While some sites conduct background checks on members, many do not, resulting in some uncertainty around members' identities.
For instance, some profiles may not represent real humans but rather "bait profiles" placed online by site owners to attract new paying members, or "spam profiles" created by advertisers to market services and products.
The 2016 Pew Research Center's survey reveals that the usage of online dating sites by American adults increased from 9% in 2013, to 12% in 2015.
Further, during this period, the usage among 18- to 24-year-olds tripled, while that among 55- to 65-year-olds doubled.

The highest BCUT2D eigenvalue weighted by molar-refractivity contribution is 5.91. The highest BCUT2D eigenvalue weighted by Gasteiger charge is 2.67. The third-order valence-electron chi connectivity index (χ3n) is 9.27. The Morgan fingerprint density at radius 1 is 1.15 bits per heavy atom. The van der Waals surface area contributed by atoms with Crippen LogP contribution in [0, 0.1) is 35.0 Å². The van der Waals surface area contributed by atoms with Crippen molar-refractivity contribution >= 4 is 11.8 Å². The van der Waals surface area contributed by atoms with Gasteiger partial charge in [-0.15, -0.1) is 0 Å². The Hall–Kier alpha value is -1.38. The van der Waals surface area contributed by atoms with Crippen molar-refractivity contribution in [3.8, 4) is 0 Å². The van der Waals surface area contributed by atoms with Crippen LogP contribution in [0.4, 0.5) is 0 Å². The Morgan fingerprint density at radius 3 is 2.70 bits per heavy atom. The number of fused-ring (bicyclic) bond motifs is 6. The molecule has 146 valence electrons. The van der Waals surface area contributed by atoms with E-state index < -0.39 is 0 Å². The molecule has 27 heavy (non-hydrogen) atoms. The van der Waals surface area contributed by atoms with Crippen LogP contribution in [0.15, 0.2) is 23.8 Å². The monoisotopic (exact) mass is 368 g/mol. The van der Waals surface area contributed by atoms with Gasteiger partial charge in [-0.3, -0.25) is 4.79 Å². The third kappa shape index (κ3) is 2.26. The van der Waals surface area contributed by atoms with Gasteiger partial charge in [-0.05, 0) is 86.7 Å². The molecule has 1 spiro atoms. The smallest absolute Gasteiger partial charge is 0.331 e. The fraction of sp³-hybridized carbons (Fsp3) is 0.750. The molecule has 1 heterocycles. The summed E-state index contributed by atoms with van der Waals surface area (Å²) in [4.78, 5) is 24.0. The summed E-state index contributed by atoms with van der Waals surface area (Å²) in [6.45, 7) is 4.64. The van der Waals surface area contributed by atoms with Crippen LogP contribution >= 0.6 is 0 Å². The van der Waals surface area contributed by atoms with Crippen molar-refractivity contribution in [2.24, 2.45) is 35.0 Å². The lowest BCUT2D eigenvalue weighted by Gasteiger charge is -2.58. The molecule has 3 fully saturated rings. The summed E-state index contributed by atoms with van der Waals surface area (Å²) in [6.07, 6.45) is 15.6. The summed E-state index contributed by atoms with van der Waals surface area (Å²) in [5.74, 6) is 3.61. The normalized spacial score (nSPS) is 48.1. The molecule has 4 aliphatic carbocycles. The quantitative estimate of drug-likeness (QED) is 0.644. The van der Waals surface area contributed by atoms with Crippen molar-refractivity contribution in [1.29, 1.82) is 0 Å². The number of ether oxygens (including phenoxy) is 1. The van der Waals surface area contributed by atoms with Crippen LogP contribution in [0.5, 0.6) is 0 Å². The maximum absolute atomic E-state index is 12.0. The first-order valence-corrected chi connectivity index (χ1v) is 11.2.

Because online dating takes place in virtual space, it is possible for profile information to be misrepresented or falsified.Some sites are completely free and depend on advertising for revenue.Others utilize the freemium revenue model, offering free registration and use, with optional, paid, premium services.Profiles created by real humans also have the potential to be problematic.For example, online dating sites may expose more female members in particular to stalking, fraud, and sexual violence by online predators.Online dating (or Internet dating) is a system that enables strangers to find and introduce themselves to new personal connections over the Internet, usually with the goal of developing personal, romantic, or sexual relationships.An online dating service is a company that provides specific mechanisms (generally websites or applications) for online dating through the use of Internet-connected personal computers or mobile devices.A 2005 study of data collected by the Pew Internet & American Life Project found that individuals are more likely to use an online dating service if they use the Internet for a greater number of tasks, and less likely to use such a service if they are trusting of others.It is possible that the mode of online dating resonates with some participants' conceptual orientation towards the process of finding a romantic partner.That is, online dating sites use the conceptual framework of a "marketplace metaphor" to help people find potential matches, with layouts and functionalities that make it easy to quickly browse and select profiles in a manner similar to how one might browse an online store.Under this metaphor, members of a given service can both "shop" for potential relationship partners and "sell" themselves in hopes of finding a successful match.